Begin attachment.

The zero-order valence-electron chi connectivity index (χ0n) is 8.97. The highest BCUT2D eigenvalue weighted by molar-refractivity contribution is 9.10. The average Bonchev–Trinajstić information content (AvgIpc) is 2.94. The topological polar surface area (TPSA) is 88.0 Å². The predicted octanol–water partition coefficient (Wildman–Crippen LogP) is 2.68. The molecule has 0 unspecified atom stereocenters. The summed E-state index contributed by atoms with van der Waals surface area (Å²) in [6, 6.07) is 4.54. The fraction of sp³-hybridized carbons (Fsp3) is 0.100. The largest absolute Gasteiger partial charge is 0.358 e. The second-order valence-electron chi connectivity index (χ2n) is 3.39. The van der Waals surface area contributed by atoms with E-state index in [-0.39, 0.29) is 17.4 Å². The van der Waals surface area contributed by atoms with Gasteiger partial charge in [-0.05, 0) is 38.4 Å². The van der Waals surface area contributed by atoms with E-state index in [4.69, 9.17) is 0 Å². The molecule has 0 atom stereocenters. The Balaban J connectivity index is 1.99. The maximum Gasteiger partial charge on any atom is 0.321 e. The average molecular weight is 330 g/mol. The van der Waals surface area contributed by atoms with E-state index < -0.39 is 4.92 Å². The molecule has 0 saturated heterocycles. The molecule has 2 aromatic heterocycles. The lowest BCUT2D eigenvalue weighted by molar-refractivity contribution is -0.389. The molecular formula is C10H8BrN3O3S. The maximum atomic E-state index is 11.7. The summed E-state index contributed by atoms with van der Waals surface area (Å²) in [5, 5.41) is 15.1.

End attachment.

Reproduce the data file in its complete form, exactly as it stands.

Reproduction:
The zero-order valence-electron chi connectivity index (χ0n) is 8.97. The highest BCUT2D eigenvalue weighted by molar-refractivity contribution is 9.10. The average Bonchev–Trinajstić information content (AvgIpc) is 2.94. The topological polar surface area (TPSA) is 88.0 Å². The predicted octanol–water partition coefficient (Wildman–Crippen LogP) is 2.68. The molecule has 0 unspecified atom stereocenters. The summed E-state index contributed by atoms with van der Waals surface area (Å²) in [6, 6.07) is 4.54. The fraction of sp³-hybridized carbons (Fsp3) is 0.100. The largest absolute Gasteiger partial charge is 0.358 e. The second-order valence-electron chi connectivity index (χ2n) is 3.39. The van der Waals surface area contributed by atoms with E-state index in [-0.39, 0.29) is 17.4 Å². The van der Waals surface area contributed by atoms with Gasteiger partial charge in [-0.05, 0) is 38.4 Å². The van der Waals surface area contributed by atoms with E-state index in [4.69, 9.17) is 0 Å². The molecule has 0 atom stereocenters. The Balaban J connectivity index is 1.99. The maximum Gasteiger partial charge on any atom is 0.321 e. The average molecular weight is 330 g/mol. The van der Waals surface area contributed by atoms with E-state index < -0.39 is 4.92 Å². The molecule has 0 saturated heterocycles. The molecule has 2 aromatic heterocycles. The lowest BCUT2D eigenvalue weighted by molar-refractivity contribution is -0.389. The molecular formula is C10H8BrN3O3S. The maximum atomic E-state index is 11.7. The summed E-state index contributed by atoms with van der Waals surface area (Å²) in [5, 5.41) is 15.1.